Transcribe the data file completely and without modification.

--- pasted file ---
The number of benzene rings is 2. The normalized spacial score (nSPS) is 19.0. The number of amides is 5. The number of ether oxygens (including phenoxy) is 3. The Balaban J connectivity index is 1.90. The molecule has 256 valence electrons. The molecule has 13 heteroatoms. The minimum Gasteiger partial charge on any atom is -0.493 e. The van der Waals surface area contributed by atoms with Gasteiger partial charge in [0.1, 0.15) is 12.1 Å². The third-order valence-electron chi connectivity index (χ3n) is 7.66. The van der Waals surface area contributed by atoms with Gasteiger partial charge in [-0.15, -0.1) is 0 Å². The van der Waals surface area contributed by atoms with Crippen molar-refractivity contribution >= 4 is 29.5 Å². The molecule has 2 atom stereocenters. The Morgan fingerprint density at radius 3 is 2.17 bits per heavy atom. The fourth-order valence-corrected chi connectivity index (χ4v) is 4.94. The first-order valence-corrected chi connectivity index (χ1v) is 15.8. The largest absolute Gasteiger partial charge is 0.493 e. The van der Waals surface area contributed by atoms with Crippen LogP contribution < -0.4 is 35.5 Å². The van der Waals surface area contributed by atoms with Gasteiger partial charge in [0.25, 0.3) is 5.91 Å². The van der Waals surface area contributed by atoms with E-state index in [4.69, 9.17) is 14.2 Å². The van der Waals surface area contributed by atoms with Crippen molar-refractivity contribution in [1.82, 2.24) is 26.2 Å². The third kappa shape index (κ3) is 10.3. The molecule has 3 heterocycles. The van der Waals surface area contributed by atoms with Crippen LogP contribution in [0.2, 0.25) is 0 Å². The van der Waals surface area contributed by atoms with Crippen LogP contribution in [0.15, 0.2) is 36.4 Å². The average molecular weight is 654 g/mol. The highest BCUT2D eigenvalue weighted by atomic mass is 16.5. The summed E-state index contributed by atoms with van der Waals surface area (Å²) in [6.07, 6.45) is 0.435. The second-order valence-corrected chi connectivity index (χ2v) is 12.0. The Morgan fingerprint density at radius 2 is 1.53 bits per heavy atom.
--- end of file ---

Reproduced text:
The number of benzene rings is 2. The normalized spacial score (nSPS) is 19.0. The number of amides is 5. The number of ether oxygens (including phenoxy) is 3. The Balaban J connectivity index is 1.90. The molecule has 256 valence electrons. The molecule has 13 heteroatoms. The minimum Gasteiger partial charge on any atom is -0.493 e. The van der Waals surface area contributed by atoms with Gasteiger partial charge in [0.1, 0.15) is 12.1 Å². The third-order valence-electron chi connectivity index (χ3n) is 7.66. The van der Waals surface area contributed by atoms with Gasteiger partial charge in [-0.15, -0.1) is 0 Å². The van der Waals surface area contributed by atoms with Crippen molar-refractivity contribution >= 4 is 29.5 Å². The molecule has 2 atom stereocenters. The Morgan fingerprint density at radius 3 is 2.17 bits per heavy atom. The fourth-order valence-corrected chi connectivity index (χ4v) is 4.94. The first-order valence-corrected chi connectivity index (χ1v) is 15.8. The largest absolute Gasteiger partial charge is 0.493 e. The van der Waals surface area contributed by atoms with Crippen LogP contribution < -0.4 is 35.5 Å². The van der Waals surface area contributed by atoms with Gasteiger partial charge in [0.25, 0.3) is 5.91 Å². The van der Waals surface area contributed by atoms with E-state index in [4.69, 9.17) is 14.2 Å². The van der Waals surface area contributed by atoms with Crippen molar-refractivity contribution in [1.82, 2.24) is 26.2 Å². The third kappa shape index (κ3) is 10.3. The molecule has 3 heterocycles. The van der Waals surface area contributed by atoms with Crippen LogP contribution in [0.2, 0.25) is 0 Å². The van der Waals surface area contributed by atoms with Crippen LogP contribution in [0.15, 0.2) is 36.4 Å². The average molecular weight is 654 g/mol. The highest BCUT2D eigenvalue weighted by atomic mass is 16.5. The summed E-state index contributed by atoms with van der Waals surface area (Å²) in [6.07, 6.45) is 0.435. The second-order valence-corrected chi connectivity index (χ2v) is 12.0. The Morgan fingerprint density at radius 2 is 1.53 bits per heavy atom.